Sun Microsystems took data centers mobile when it embraced shipping containers, but Dell's gone further - and smaller - with a data center in a briefcase. Self-outed Dell geek Jimmy Pike has built a data-center in a briefcase, hacking together a dual-socket server cluster featuring a pair of 2.5GHz Intel processors and a …
beats the current alienware
and this is news how?
it's a bit sad that's the best he could manage, and that he thinks it's worth talking about. compare to the current article about google's plan to manage 1e7 servers - probably very few of them in luggage.
Might be great for LAN parties and hacker conferences
However then you'd need more disk-space and maybe 10gigabit Ethernet.
For your average 4 day event I'd recommend about 12 Terabytes. :)
...how out of touch with reality Dell actually is. 2 servers = a datacentre?
Dell build quality
It looks like their director has a much better idea of build quality than the quality assurance droids at the factory.
Anyway, isn't this just 2 pcs in a thin case? Nothing new or interesting here.
Especially as you STILL have to carry monitors around. I'd have been more impressed if he'd used the side for an LCD monitor and built in a KVM.
Loving the fact even the man from Dell doesn't use their switches, and dropped a Netgear into his new briefcase datacentre!
missing the LCD
the only thing missing is an LCD panel grafted onto the lid and then he'd have an ultimate portable PC!
He obviously has to much time on his hands!
I like what he's done!
I like what he's achieved even if nobody else is! I have the same case with CD's in it, which I'd converted from it's original design of a tool box. His conversion is much more impressive.
You! Vhat is your passvord!
"Don't tell him, Pike!"
Check out : http://www.supermicro.com/products/system/1U/1026/SYS-1026TT-IBXF.cfm
Super Micro put 2 dual socket machines in a single unit high rack.
You could build a case around that, and in the top, put in a monitor that swivels out when the case is open and leave room for a keyboard to be stashed away too.
The interesting thing is that if you were to virtualize the servers, you could create 20 'virtual' servers easily. (10 per physical server). Note: I believe CRN (Computer Reseller News) ran an article on being able to create up to 18 virtual servers running Microsoft. So 10 virtual servers should be easy, either Microsoft or Linux. With 8 SATA/SAS hot swap (4 bays per server card), you could put 4TB raw disk per server or a total of 8TB raw space in the case. Oh and 48GB of memory...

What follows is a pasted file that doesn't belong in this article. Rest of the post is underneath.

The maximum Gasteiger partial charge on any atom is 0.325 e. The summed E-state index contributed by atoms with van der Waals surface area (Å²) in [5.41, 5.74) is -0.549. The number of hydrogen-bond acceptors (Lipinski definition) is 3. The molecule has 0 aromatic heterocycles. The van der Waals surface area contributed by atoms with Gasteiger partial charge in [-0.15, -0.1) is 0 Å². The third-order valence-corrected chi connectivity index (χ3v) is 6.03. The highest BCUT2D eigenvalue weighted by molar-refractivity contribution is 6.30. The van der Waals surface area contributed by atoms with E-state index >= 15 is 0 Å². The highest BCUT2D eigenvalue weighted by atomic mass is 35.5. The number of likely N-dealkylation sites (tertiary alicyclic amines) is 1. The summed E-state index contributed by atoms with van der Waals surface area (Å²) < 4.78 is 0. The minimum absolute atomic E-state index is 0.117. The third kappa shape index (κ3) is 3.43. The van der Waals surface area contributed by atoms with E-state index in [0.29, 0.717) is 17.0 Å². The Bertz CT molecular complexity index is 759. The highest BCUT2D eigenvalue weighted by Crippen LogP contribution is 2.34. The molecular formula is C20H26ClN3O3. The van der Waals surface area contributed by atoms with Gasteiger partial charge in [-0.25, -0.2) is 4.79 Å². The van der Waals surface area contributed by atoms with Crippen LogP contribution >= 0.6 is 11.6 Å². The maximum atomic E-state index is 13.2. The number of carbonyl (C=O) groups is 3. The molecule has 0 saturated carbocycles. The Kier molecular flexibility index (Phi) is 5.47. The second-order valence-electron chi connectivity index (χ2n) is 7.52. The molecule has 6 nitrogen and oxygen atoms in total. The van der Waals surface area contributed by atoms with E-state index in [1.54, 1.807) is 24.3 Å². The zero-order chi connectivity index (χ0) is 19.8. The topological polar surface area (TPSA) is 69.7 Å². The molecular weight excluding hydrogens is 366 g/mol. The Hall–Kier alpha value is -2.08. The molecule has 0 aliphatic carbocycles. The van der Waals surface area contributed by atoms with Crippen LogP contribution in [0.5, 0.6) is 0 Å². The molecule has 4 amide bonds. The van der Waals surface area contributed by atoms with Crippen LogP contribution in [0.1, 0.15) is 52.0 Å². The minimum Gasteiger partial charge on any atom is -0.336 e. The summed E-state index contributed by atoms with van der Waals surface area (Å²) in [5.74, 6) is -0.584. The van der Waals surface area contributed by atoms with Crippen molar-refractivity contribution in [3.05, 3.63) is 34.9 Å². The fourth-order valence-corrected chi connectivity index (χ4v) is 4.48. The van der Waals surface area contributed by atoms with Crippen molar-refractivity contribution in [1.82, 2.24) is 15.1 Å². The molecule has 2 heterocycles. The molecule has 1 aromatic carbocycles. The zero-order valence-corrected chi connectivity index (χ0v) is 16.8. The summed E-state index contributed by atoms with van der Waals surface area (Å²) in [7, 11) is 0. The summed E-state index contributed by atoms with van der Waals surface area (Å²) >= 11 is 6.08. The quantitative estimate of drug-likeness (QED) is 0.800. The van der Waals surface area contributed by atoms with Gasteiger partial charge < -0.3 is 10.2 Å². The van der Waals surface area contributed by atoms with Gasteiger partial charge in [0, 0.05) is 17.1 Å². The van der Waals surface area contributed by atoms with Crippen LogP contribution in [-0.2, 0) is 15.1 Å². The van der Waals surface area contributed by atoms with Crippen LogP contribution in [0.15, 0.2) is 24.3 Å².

Of course this would cost a bit more than $2,000.00, however, it would truly be a data center in a briefcase.
(And yes, I want one, however my wife keeps spending me in to the poor house! Or was that pour house? :-)
One for XPS-Support?
Hope he is going to ship one to the XPS support team....
Limits and real limits
This doesn't appear to me to be "all he could manage", but just what he happened to be able to throw together without having to do anything out-of-the-ordinary. (The most hacking that I saw here was his taking a Dremel to the briefcase to cut out the mount holes.)
I hope that he wasn't actively showing this unimpressive bit of kit off. I think he just got asked by Gavin Clarke to show him the contents. I could be wrong. (Maybe Gavin can tell us one way or the other?)
It's just 2 physical servers (not desktop PCs), each running a bunch of VM's. So the total number of virtual servers is probably enough to run a number of enterprise applications, and could therefore qualify as a tiny datacenter.
What's odd to me is that Dell's own server design team has created dual and quad servers on a single board (in designs even denser than the SuperMicro unit). They've sold them to OEM customers who are buying them in bulk for cloud datacentre buildouts (MSFT, etc). I don't know why this Pike fellow didn't use a couple or a few of those more unusual designs. Then he could have genuinely claimed something out of the ordinary. (Perhaps he doesn't know about those designs? Or perhaps that group doesn't give his group the time of day? Gavin, can you find out more?)
Dell's network switches aren't desktop switches. They're all rack-mount types. There's no way he could squeeze one in there like he could that little Netgear. (That being said, with just two physical ports connected, he could have just as well used a cross-over cable and forgot about the switch.)
I also think the one glaring omission is the KVM plus a built-in monitor, keyboard, mouse (MKM) unit. Pike, why don't you fix that the next time you're in the garage and upgrading your 'datacenter'?
If 4Tb of storage makes a data centre, I've got one in my study.
It's in an Antek ATX case, and it runs Windows Server Hyper-V with a couple of VM's. It has 16Gb of RAM and 6Tb of storage.
I thought it was just a server.
I think this thing is, too.
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